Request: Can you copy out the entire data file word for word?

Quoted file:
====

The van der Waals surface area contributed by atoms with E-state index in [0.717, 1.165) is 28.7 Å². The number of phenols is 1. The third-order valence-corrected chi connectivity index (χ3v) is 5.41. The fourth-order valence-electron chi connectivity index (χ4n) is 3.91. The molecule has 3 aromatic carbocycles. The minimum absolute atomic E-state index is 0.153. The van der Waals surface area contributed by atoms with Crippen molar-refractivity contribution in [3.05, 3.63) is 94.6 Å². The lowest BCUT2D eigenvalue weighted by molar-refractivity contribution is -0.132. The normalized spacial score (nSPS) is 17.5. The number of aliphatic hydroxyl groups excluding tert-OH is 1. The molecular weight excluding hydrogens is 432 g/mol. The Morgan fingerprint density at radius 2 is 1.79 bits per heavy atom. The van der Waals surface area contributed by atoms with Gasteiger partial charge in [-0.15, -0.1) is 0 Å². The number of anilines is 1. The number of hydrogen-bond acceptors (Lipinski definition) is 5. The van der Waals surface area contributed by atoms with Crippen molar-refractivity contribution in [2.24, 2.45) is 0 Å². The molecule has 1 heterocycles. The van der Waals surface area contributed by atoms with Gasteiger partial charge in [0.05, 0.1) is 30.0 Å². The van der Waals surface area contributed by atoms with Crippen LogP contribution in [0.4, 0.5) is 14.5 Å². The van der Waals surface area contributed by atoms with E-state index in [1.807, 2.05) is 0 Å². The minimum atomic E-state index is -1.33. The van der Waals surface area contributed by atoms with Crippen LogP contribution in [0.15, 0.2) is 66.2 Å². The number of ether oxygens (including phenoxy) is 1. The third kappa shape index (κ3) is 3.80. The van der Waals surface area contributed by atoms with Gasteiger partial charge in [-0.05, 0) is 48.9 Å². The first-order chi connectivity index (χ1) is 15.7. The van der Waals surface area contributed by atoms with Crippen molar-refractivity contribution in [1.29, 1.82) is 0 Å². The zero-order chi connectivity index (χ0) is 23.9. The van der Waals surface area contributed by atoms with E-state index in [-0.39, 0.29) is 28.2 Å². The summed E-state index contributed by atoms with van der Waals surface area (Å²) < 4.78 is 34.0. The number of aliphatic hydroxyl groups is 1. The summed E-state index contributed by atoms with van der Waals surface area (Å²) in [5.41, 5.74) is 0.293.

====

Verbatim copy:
The van der Waals surface area contributed by atoms with E-state index in [0.717, 1.165) is 28.7 Å². The number of phenols is 1. The third-order valence-corrected chi connectivity index (χ3v) is 5.41. The fourth-order valence-electron chi connectivity index (χ4n) is 3.91. The molecule has 3 aromatic carbocycles. The minimum absolute atomic E-state index is 0.153. The van der Waals surface area contributed by atoms with Crippen molar-refractivity contribution in [3.05, 3.63) is 94.6 Å². The lowest BCUT2D eigenvalue weighted by molar-refractivity contribution is -0.132. The normalized spacial score (nSPS) is 17.5. The number of aliphatic hydroxyl groups excluding tert-OH is 1. The molecular weight excluding hydrogens is 432 g/mol. The Morgan fingerprint density at radius 2 is 1.79 bits per heavy atom. The van der Waals surface area contributed by atoms with Gasteiger partial charge in [-0.15, -0.1) is 0 Å². The number of anilines is 1. The number of hydrogen-bond acceptors (Lipinski definition) is 5. The van der Waals surface area contributed by atoms with Crippen molar-refractivity contribution in [2.24, 2.45) is 0 Å². The molecule has 1 heterocycles. The van der Waals surface area contributed by atoms with Gasteiger partial charge in [0.05, 0.1) is 30.0 Å². The van der Waals surface area contributed by atoms with Crippen LogP contribution in [0.4, 0.5) is 14.5 Å². The van der Waals surface area contributed by atoms with E-state index in [1.807, 2.05) is 0 Å². The minimum atomic E-state index is -1.33. The van der Waals surface area contributed by atoms with Crippen LogP contribution in [0.15, 0.2) is 66.2 Å². The number of ether oxygens (including phenoxy) is 1. The third kappa shape index (κ3) is 3.80. The van der Waals surface area contributed by atoms with Gasteiger partial charge in [-0.05, 0) is 48.9 Å². The first-order chi connectivity index (χ1) is 15.7. The van der Waals surface area contributed by atoms with Crippen molar-refractivity contribution in [1.29, 1.82) is 0 Å². The zero-order chi connectivity index (χ0) is 23.9. The van der Waals surface area contributed by atoms with E-state index in [-0.39, 0.29) is 28.2 Å². The summed E-state index contributed by atoms with van der Waals surface area (Å²) < 4.78 is 34.0. The number of aliphatic hydroxyl groups is 1. The summed E-state index contributed by atoms with van der Waals surface area (Å²) in [5.41, 5.74) is 0.293.